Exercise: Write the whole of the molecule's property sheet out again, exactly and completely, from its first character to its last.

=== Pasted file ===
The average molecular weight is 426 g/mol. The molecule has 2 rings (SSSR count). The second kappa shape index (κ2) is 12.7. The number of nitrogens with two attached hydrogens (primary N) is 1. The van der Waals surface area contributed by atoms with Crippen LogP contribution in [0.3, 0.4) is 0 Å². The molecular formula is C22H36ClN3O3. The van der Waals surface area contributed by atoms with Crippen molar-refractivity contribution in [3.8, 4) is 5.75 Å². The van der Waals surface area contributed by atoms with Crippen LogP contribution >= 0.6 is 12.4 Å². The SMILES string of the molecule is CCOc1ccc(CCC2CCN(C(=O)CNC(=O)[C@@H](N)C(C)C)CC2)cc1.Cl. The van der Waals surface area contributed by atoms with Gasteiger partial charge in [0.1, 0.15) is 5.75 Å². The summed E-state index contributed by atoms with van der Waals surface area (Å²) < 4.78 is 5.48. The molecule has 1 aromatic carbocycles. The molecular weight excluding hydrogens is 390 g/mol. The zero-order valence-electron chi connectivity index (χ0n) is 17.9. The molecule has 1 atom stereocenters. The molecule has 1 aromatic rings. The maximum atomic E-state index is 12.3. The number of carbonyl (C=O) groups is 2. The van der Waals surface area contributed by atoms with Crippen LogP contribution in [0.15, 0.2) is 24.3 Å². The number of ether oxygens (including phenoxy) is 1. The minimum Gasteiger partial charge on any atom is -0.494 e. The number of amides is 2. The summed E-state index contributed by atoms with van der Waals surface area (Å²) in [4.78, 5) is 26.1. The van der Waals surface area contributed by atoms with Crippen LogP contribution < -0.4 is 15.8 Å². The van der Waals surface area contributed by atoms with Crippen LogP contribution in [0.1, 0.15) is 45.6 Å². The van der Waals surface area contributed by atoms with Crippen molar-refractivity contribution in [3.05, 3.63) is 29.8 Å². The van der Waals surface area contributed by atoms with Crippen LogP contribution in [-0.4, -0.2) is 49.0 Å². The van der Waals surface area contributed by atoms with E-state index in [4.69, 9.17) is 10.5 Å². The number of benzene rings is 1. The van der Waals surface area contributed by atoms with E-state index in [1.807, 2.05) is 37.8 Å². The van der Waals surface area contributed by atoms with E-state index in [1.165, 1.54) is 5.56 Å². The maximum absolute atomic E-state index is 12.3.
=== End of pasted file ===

The average molecular weight is 426 g/mol. The molecule has 2 rings (SSSR count). The second kappa shape index (κ2) is 12.7. The number of nitrogens with two attached hydrogens (primary N) is 1. The van der Waals surface area contributed by atoms with Crippen LogP contribution in [0.3, 0.4) is 0 Å². The molecular formula is C22H36ClN3O3. The van der Waals surface area contributed by atoms with Crippen molar-refractivity contribution in [3.8, 4) is 5.75 Å². The van der Waals surface area contributed by atoms with Crippen LogP contribution >= 0.6 is 12.4 Å². The SMILES string of the molecule is CCOc1ccc(CCC2CCN(C(=O)CNC(=O)[C@@H](N)C(C)C)CC2)cc1.Cl. The van der Waals surface area contributed by atoms with Gasteiger partial charge in [0.1, 0.15) is 5.75 Å². The summed E-state index contributed by atoms with van der Waals surface area (Å²) < 4.78 is 5.48. The molecule has 1 aromatic carbocycles. The molecular weight excluding hydrogens is 390 g/mol. The zero-order valence-electron chi connectivity index (χ0n) is 17.9. The molecule has 1 atom stereocenters. The molecule has 1 aromatic rings. The maximum atomic E-state index is 12.3. The number of carbonyl (C=O) groups is 2. The van der Waals surface area contributed by atoms with Crippen LogP contribution in [0.15, 0.2) is 24.3 Å². The number of ether oxygens (including phenoxy) is 1. The minimum Gasteiger partial charge on any atom is -0.494 e. The number of amides is 2. The summed E-state index contributed by atoms with van der Waals surface area (Å²) in [4.78, 5) is 26.1. The van der Waals surface area contributed by atoms with Crippen LogP contribution < -0.4 is 15.8 Å². The van der Waals surface area contributed by atoms with Crippen LogP contribution in [0.1, 0.15) is 45.6 Å². The van der Waals surface area contributed by atoms with Crippen molar-refractivity contribution in [3.05, 3.63) is 29.8 Å². The van der Waals surface area contributed by atoms with Crippen LogP contribution in [-0.4, -0.2) is 49.0 Å². The van der Waals surface area contributed by atoms with E-state index in [4.69, 9.17) is 10.5 Å². The number of benzene rings is 1. The van der Waals surface area contributed by atoms with E-state index in [1.807, 2.05) is 37.8 Å². The van der Waals surface area contributed by atoms with E-state index in [1.165, 1.54) is 5.56 Å². The maximum absolute atomic E-state index is 12.3.